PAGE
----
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Old July 21st, 2011, 3:03 pm
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The Godfather
 
Join Date: 02nd August 2007
Location: Jacksonville, FL
Age: 50
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Re: A History of Magic: The Harry Potter Era PART II

Chapter 7 – Special Abilities

The cold hand of dread gripped Graciela as she watched the Horntail’s descent to the waters below. Events moved in slow motion, where she could make out every detail of the creature, every scale, every tooth, every ridge of the dragon’s lolling wings. Most of all, she saw her friend, Teddy, and his determined face as he clung to the dragon’s neck. The Horntail careened headfirst towards the black waters below. She felt the scream building in the back of her throat, unmindful of the chaos of the battle around her. She hardly noticed the dark wizard heading towards her, his wand extended, his face hidden behind his death mask. Richard sent a blasting charm that struck the man, sending his body flying upward into the clouds. The heat and pressure of the explosion struck Graciela, bringing her back to reality.

“Snap out of it, Gracie!” Richard snarled.

Graciela’s voice was weak, almost broken. “But Teddy…”

She turned in time to see the dragon strike the water, throwing a tremendous plume of water into the sky.

Richard lowered his head, “Teddy’s gone.”

Richard shook Graciela out of her stupor. Together, they were fighting off the dark wizards that had risen from the battle below to take them on. The fight on this end of the battlefield was not going well for the Aurors. Mortimer’s team was fighting well. Wizard for wizard, witch for witch, the Aurors were superior fighters, but the combination of numbers and the amount of dark magic that the unimpeded ships could throw into the fray was telling the tale. Mortimer had entered the battle with twenty three wizards. He was down to sixteen and each loss was actually a double the impact as another vital link in their battle strategy was compromised. There was no hope for help from the Discooperire and Eric’s team, considering the fight they were having on the other side of the prison.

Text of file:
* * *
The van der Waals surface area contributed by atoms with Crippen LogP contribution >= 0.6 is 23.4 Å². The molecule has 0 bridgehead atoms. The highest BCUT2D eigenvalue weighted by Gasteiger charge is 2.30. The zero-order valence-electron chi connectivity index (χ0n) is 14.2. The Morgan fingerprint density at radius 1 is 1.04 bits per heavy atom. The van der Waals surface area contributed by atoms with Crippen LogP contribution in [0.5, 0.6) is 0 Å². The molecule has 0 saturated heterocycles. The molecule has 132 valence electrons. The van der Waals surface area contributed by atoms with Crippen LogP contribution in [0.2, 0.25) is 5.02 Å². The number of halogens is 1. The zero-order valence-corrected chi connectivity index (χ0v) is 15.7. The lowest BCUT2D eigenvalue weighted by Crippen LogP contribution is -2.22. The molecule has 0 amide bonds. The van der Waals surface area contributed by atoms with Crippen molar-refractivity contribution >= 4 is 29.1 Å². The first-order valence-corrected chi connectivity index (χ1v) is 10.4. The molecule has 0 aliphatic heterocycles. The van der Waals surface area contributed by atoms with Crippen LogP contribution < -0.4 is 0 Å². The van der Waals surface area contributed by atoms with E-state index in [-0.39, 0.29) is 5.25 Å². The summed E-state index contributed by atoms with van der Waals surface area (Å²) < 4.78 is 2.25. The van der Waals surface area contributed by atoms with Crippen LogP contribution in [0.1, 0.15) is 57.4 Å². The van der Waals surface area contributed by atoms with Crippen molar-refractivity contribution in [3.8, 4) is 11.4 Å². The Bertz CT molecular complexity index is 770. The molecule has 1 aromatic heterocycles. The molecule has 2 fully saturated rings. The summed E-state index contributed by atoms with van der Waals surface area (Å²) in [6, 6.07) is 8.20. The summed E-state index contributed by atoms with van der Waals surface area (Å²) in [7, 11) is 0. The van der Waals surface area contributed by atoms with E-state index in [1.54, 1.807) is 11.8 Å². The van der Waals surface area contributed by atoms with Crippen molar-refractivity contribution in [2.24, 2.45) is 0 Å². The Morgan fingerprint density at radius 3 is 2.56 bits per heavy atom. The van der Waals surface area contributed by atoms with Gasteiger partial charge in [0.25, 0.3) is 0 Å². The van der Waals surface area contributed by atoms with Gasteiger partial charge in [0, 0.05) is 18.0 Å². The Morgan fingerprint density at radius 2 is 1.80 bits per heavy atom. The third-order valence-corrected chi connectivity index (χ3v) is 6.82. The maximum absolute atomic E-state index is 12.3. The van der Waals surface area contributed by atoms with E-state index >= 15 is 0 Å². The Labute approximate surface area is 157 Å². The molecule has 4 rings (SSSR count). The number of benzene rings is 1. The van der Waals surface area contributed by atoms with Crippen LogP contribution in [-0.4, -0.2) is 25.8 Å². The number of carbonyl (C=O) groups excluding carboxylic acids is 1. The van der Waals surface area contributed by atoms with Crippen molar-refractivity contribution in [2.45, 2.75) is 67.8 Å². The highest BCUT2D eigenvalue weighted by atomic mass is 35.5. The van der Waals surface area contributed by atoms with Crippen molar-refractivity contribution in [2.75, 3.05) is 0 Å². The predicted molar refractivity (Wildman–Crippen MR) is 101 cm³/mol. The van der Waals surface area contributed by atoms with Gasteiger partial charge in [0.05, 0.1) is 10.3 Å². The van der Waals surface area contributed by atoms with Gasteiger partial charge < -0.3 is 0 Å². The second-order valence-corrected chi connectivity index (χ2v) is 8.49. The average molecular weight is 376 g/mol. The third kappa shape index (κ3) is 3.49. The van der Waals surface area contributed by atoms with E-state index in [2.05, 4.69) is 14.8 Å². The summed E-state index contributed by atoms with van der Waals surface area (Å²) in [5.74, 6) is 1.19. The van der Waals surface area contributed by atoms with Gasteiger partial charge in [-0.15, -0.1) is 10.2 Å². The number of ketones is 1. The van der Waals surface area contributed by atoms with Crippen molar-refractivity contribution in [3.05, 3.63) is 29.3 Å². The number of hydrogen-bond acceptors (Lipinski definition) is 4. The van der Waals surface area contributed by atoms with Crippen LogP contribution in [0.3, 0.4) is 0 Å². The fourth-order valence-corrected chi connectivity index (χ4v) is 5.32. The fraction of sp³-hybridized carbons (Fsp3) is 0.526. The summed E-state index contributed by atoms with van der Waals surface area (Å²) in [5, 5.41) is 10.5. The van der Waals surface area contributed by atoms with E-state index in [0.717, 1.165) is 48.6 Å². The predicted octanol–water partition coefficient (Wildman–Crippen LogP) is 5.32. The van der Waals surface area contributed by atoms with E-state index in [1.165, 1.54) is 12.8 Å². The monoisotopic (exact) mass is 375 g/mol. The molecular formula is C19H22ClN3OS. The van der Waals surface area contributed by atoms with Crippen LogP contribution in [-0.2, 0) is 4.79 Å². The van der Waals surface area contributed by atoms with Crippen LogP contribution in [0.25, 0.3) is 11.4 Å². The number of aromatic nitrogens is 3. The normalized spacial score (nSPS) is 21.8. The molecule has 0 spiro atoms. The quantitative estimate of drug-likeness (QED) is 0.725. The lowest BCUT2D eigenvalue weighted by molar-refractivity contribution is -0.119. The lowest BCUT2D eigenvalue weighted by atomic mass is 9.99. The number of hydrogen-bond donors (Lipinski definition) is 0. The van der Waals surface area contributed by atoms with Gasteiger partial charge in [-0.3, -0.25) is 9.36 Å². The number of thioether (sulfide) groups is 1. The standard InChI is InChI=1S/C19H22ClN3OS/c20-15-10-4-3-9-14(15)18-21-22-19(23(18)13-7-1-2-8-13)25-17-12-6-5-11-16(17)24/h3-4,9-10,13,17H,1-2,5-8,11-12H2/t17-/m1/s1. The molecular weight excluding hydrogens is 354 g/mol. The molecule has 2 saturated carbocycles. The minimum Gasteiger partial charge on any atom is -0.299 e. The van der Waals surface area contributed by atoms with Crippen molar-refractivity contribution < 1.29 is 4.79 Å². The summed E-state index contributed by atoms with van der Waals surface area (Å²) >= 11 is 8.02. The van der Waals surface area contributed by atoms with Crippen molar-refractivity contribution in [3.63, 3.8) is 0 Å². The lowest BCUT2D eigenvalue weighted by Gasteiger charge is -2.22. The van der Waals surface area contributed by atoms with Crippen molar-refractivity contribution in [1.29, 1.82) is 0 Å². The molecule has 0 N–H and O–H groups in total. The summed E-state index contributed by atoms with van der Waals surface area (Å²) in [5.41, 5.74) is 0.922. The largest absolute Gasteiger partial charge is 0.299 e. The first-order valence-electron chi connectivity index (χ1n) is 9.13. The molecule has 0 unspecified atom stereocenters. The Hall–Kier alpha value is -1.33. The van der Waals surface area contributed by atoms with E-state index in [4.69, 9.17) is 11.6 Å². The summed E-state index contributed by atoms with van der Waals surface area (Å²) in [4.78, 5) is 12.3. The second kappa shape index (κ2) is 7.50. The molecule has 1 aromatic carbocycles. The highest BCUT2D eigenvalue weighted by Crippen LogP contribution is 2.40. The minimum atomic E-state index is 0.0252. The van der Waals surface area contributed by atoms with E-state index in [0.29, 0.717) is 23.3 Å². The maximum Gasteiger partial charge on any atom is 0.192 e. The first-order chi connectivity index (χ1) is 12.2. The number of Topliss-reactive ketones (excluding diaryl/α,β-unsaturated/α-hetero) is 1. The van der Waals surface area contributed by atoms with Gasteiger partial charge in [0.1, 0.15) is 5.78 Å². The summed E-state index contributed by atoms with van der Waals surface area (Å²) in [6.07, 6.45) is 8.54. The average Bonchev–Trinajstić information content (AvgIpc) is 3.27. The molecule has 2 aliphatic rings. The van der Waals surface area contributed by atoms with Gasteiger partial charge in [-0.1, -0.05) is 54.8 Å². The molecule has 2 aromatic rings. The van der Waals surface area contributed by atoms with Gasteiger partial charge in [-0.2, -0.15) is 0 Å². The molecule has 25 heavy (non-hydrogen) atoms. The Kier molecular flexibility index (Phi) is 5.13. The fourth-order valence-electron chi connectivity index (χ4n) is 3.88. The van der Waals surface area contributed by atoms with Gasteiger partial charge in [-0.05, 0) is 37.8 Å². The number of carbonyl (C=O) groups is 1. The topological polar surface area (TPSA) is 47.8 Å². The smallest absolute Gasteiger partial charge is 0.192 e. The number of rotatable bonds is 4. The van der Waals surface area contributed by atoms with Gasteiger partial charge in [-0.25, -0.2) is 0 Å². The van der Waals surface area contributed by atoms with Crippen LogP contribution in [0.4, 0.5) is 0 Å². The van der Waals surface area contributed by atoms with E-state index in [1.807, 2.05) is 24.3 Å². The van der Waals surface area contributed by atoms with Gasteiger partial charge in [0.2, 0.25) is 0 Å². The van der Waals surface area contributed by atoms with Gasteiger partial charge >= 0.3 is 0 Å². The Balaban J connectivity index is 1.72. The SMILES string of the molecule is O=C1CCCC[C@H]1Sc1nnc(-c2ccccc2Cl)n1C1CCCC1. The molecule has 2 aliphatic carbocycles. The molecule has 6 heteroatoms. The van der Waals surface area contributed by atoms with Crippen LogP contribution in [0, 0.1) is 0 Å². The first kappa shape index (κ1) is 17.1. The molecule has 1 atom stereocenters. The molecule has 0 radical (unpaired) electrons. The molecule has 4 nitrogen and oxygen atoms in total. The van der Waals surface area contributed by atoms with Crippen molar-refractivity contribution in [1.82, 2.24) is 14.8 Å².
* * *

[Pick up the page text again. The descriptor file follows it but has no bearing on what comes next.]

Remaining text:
Graciela stunned another opponent, but her eyes were drawn to the huge column of water that rose majestically into the sky where the Horntail had entered the sea. A dark figure emerged from the top of the water spout. Wings spread wide, the Horntail emerged, seemingly none the worse for the wear, and even more frightening. It roared and let fly a gout of flame that punctuated its return.

“This is not good!” Graciela shouted. “The spike must have been dislodged in the fall!” She was crestfallen. Teddy’s sacrifice had been for nothing. Now, they were lost. There was nothing else they could do.

***
Being a metamorphmagus was extremely rare in the wizarding world. Many wizards can be taught to be an animagus, but a metamorphmagus could assume any shape or form they wanted, but within limits. Most of the time, for most forms, it was simply a matter of concentration and will, and the wizard could assume that shape. But assuming the shape of a magical creature was very different. The physical being of magical creatures like a griffin or a phoenix contained very special magical properties that disavowed a metamorphmagus from taking that form without first touching the beast. Physical touch allows for the wizard to incorporate the creature’s unique magical essence into the transformation.

Teddy was an accomplished metamorphmagus and his unique relationship with Harry had afforded him the opportunity to get a “reading” on a number of magical creatures. He’d met Witherwings, er, Buckbeak at Hogwarts and did an excellent transformation into a hippogriff. He was the descendant of a werewolf father, so his werewolf was second to none. He’d managed to assimilate any number of magical creatures, but he’d never had the occasion to meet a dragon. As he rode the Horntail’s back, Teddy had an interesting idea. He tore off his leather gloves and ran his hand underneath one of the heavy scales of the dragon’s back and began reading the essence of the dragon.

Time was a factor. Dragons were wondrous, terrible and majestic magical creatures. Humans’ knowledge of their chemistry and biology barely scratched the surface. The amount of mystery that Teddy had to take in was massive. The real flaw in the plan was whether he had enough time to gather the right amount information and transform, before he became a flat, pink colored streak on the ocean floor. It would be close.

***